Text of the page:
Tuesday, October 26, 2010


We're lucky to have a really good bowling alley in Big Bear.  It seems to do quite good business too.  I first tried bowling about 1961, and you had to keep the score on little forms.  I found the math, as usual, a bit of a challenge.  But today it's all done for you on a screen above the lane.

Yvonne likes to bowl a bit more than me, and she regularly goes with Evan when he's up here.  But recently I've taken to going with her for a few games in the early afternoon.  It's so nice not to have to work for a living - thanks to all of you out there pumping money into the still existing social security fund!

Anyway, yesterday, I actually bowled a 192, which seems to me to be pretty good.  My best so far has only been 136. 

The Bowling Barn is the subject of the Big Picture this week - you can't miss it, it's RED!

Monday, October 25, 2010

Sunday's Column - Metro

Sunday's column for The Sun was on my recent ride on the Blue Line Metro, which we covered here a few weeks back.  No need to get into it again.  However I have one request to make from the railway companies of the world: Could we please standardize on the use of ticket machines?

Grandson Evan studying the rules for ticket purchase
Now there must be enough international information on the use of these gadgets to make it easier for the casual traveler, rather than what we have at the moment.  Currently no doubt there are very clever engineers sitting hunched over drawing boards worrying over the design of Spanish, French, Japanese, and for all I know Mongolian ticket dispensing boxes.  The result is that it is a true horror for anyone approaching them for the first time.  It also makes the regulars lining up behind one very cross as you have to read all the instructions.  This one above gave us back gold-colored coins for change that were not even legal tender.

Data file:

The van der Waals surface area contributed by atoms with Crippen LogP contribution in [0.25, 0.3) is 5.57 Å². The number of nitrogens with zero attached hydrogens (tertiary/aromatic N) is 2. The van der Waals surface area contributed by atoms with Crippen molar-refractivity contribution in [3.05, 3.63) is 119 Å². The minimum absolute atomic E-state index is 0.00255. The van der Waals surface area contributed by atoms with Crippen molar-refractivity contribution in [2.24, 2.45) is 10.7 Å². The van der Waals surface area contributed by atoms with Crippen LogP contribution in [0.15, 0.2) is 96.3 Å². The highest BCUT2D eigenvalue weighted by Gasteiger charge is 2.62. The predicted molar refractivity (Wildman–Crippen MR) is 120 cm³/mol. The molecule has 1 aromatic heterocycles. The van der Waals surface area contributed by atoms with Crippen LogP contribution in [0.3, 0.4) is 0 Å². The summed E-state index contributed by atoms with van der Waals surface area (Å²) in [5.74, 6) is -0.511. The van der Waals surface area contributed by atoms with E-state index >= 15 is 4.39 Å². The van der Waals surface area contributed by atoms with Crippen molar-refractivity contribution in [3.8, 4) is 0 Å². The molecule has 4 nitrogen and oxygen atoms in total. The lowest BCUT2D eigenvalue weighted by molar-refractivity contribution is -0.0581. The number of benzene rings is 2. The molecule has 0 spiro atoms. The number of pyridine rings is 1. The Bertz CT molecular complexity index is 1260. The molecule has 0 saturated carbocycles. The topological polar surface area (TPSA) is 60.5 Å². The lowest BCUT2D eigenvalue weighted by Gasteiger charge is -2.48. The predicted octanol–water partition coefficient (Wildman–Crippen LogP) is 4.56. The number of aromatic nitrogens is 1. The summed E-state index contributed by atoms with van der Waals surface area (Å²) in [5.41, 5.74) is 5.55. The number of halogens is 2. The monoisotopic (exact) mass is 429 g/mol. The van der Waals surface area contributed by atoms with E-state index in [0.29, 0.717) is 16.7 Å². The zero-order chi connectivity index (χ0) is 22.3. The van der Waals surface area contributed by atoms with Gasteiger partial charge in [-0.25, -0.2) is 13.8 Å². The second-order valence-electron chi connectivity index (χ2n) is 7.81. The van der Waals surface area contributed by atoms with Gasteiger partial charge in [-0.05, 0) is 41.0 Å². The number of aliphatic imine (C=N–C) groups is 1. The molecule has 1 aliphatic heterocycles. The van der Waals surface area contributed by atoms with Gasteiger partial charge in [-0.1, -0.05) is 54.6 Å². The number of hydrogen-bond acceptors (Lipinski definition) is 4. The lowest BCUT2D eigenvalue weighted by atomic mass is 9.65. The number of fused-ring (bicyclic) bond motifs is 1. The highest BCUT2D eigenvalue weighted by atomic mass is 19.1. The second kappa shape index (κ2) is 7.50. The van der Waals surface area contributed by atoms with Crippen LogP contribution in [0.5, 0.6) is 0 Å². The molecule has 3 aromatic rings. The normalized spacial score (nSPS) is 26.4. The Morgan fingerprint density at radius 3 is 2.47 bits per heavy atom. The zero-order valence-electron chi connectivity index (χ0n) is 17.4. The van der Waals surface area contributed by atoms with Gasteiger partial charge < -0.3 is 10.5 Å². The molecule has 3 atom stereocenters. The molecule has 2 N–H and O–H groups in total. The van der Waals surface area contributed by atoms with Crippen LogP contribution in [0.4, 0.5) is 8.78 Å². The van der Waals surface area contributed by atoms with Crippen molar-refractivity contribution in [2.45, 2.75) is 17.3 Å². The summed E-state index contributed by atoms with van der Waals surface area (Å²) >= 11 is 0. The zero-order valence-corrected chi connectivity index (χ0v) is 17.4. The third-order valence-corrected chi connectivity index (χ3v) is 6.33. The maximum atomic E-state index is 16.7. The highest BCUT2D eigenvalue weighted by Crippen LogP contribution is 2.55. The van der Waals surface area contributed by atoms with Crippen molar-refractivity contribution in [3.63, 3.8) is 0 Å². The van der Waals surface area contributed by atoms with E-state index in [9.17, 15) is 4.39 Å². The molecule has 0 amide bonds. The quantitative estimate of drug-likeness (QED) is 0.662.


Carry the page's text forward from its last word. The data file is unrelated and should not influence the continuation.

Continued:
You can read the full story on


It's impossible to put off Beethoven any longer.  But what to choose?  It's hard to find any poor stuff that the great master wrote.  But perhaps for a short track this: which is the third movement of the Pathetique Sonata.  I checked out several versions, and decided on this recording by Horowitz.  Glenn Gould was much too fast for my taste.

Thursday, October 21, 2010

Juan Williams

I have just read that National Public Radio have fired Juan Williams for stating on the O'Reilly Factor that he is uncomfortable flying with people wearing Muslim garb.  Now I rarely agree philosophically with Mr. Williams, but how bad is it that a perfectly decent man can be fired from an institution accepting taxpayer dollars for expressing his opinion?  This surely smacks of the Thought Police Regime straight out of George Orwell's "1984."

Incidentally, it's about time we had another go at making a decent movie of "1984."  The one starring John Hurt and Richard Burton never really quite captured the true horror of the first showing on BBC TV back in the mid fifties.  That was truly a chilling experience in my youth.  I have never forgotten it, and that is why I have a visceral hatred of the type of groupthink behavior that fired the good Mr. Williams.  Shame on you NPR! Apropos, the silence from Al Sharpton and Jesse Jackson has been deafening!

Banana Museum

For those of you not living in California, it may come as a surprise that deep in the heart of the high desert we have a museum devoted entirely to the banana.  Yes, the entire thing is the dream and center of one man's existence.  Ken Bannister on the left latched on to some sticky little banana paper patches before going to a conference and found they set him aside. 

Naturally, being an entrepreneurial sort of fellow, he carried on the use of these and having moved to Hesperia in the high desert he realized he had enough banana things to open up a museum.